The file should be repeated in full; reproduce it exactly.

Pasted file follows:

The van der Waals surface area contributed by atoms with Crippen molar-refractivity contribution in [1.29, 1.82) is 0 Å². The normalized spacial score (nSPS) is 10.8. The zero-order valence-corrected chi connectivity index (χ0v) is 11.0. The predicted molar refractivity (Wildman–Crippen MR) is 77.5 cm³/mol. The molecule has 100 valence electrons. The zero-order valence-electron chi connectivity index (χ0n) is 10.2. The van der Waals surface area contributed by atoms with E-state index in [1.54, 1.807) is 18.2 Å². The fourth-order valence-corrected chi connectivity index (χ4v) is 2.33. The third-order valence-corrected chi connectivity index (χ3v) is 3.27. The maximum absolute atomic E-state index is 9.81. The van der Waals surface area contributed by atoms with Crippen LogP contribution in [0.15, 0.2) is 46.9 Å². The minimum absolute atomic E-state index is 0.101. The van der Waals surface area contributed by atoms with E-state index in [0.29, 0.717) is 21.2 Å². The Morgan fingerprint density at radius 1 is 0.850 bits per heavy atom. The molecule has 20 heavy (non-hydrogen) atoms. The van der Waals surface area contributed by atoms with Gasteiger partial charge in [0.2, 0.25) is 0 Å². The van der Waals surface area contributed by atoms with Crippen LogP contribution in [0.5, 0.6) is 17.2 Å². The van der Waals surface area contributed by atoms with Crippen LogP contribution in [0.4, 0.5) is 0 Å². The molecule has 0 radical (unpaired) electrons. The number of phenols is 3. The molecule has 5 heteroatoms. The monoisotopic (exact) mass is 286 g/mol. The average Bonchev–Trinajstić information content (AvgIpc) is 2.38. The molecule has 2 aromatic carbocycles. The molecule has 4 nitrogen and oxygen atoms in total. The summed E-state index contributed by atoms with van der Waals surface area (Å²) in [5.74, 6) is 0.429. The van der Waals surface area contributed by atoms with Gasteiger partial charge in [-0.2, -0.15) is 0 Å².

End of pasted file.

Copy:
The van der Waals surface area contributed by atoms with Crippen molar-refractivity contribution in [1.29, 1.82) is 0 Å². The normalized spacial score (nSPS) is 10.8. The zero-order valence-corrected chi connectivity index (χ0v) is 11.0. The predicted molar refractivity (Wildman–Crippen MR) is 77.5 cm³/mol. The molecule has 100 valence electrons. The zero-order valence-electron chi connectivity index (χ0n) is 10.2. The van der Waals surface area contributed by atoms with E-state index in [1.54, 1.807) is 18.2 Å². The fourth-order valence-corrected chi connectivity index (χ4v) is 2.33. The third-order valence-corrected chi connectivity index (χ3v) is 3.27. The maximum absolute atomic E-state index is 9.81. The van der Waals surface area contributed by atoms with Crippen LogP contribution in [0.15, 0.2) is 46.9 Å². The minimum absolute atomic E-state index is 0.101. The van der Waals surface area contributed by atoms with E-state index in [0.29, 0.717) is 21.2 Å². The Morgan fingerprint density at radius 1 is 0.850 bits per heavy atom. The molecule has 20 heavy (non-hydrogen) atoms. The van der Waals surface area contributed by atoms with Gasteiger partial charge in [0.2, 0.25) is 0 Å². The van der Waals surface area contributed by atoms with Crippen LogP contribution in [0.5, 0.6) is 17.2 Å². The van der Waals surface area contributed by atoms with Crippen LogP contribution in [0.4, 0.5) is 0 Å². The molecule has 0 radical (unpaired) electrons. The number of phenols is 3. The molecule has 5 heteroatoms. The monoisotopic (exact) mass is 286 g/mol. The average Bonchev–Trinajstić information content (AvgIpc) is 2.38. The molecule has 2 aromatic carbocycles. The molecule has 4 nitrogen and oxygen atoms in total. The summed E-state index contributed by atoms with van der Waals surface area (Å²) in [5.74, 6) is 0.429. The van der Waals surface area contributed by atoms with Gasteiger partial charge in [-0.2, -0.15) is 0 Å².